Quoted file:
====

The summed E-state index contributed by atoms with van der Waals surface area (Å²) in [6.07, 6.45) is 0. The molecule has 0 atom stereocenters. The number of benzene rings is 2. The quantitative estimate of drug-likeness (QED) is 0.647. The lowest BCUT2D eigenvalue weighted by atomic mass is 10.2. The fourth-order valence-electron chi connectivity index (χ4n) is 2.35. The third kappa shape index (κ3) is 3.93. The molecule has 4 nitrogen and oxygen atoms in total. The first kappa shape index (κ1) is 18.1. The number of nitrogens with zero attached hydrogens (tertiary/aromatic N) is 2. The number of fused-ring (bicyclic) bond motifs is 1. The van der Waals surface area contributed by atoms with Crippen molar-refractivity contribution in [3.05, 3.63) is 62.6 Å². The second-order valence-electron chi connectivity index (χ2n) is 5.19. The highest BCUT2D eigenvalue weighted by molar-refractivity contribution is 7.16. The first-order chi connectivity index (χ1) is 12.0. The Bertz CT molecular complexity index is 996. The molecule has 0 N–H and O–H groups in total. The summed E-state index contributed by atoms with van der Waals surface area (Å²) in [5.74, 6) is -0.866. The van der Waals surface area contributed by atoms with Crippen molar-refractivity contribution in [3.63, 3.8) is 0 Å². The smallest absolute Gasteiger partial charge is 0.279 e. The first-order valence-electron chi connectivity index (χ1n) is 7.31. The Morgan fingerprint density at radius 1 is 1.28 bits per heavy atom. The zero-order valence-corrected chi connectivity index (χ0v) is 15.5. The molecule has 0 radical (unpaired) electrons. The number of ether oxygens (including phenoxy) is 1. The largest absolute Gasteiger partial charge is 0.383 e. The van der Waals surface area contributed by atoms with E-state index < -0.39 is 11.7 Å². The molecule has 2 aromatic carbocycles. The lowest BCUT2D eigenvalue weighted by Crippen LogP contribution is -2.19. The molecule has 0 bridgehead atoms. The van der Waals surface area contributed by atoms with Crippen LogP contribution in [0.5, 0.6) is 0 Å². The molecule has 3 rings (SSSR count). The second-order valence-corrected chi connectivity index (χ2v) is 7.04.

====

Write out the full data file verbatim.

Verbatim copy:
The summed E-state index contributed by atoms with van der Waals surface area (Å²) in [6.07, 6.45) is 0. The molecule has 0 atom stereocenters. The number of benzene rings is 2. The quantitative estimate of drug-likeness (QED) is 0.647. The lowest BCUT2D eigenvalue weighted by atomic mass is 10.2. The fourth-order valence-electron chi connectivity index (χ4n) is 2.35. The third kappa shape index (κ3) is 3.93. The molecule has 4 nitrogen and oxygen atoms in total. The first kappa shape index (κ1) is 18.1. The number of nitrogens with zero attached hydrogens (tertiary/aromatic N) is 2. The number of fused-ring (bicyclic) bond motifs is 1. The van der Waals surface area contributed by atoms with Crippen molar-refractivity contribution in [3.05, 3.63) is 62.6 Å². The second-order valence-electron chi connectivity index (χ2n) is 5.19. The highest BCUT2D eigenvalue weighted by molar-refractivity contribution is 7.16. The first-order chi connectivity index (χ1) is 12.0. The Bertz CT molecular complexity index is 996. The molecule has 0 N–H and O–H groups in total. The summed E-state index contributed by atoms with van der Waals surface area (Å²) in [5.74, 6) is -0.866. The van der Waals surface area contributed by atoms with Crippen molar-refractivity contribution in [3.63, 3.8) is 0 Å². The smallest absolute Gasteiger partial charge is 0.279 e. The first-order valence-electron chi connectivity index (χ1n) is 7.31. The Morgan fingerprint density at radius 1 is 1.28 bits per heavy atom. The zero-order valence-corrected chi connectivity index (χ0v) is 15.5. The molecule has 0 radical (unpaired) electrons. The number of ether oxygens (including phenoxy) is 1. The largest absolute Gasteiger partial charge is 0.383 e. The van der Waals surface area contributed by atoms with E-state index < -0.39 is 11.7 Å². The molecule has 2 aromatic carbocycles. The lowest BCUT2D eigenvalue weighted by Crippen LogP contribution is -2.19. The molecule has 0 bridgehead atoms. The van der Waals surface area contributed by atoms with Crippen LogP contribution in [0.5, 0.6) is 0 Å². The molecule has 3 rings (SSSR count). The second-order valence-corrected chi connectivity index (χ2v) is 7.04.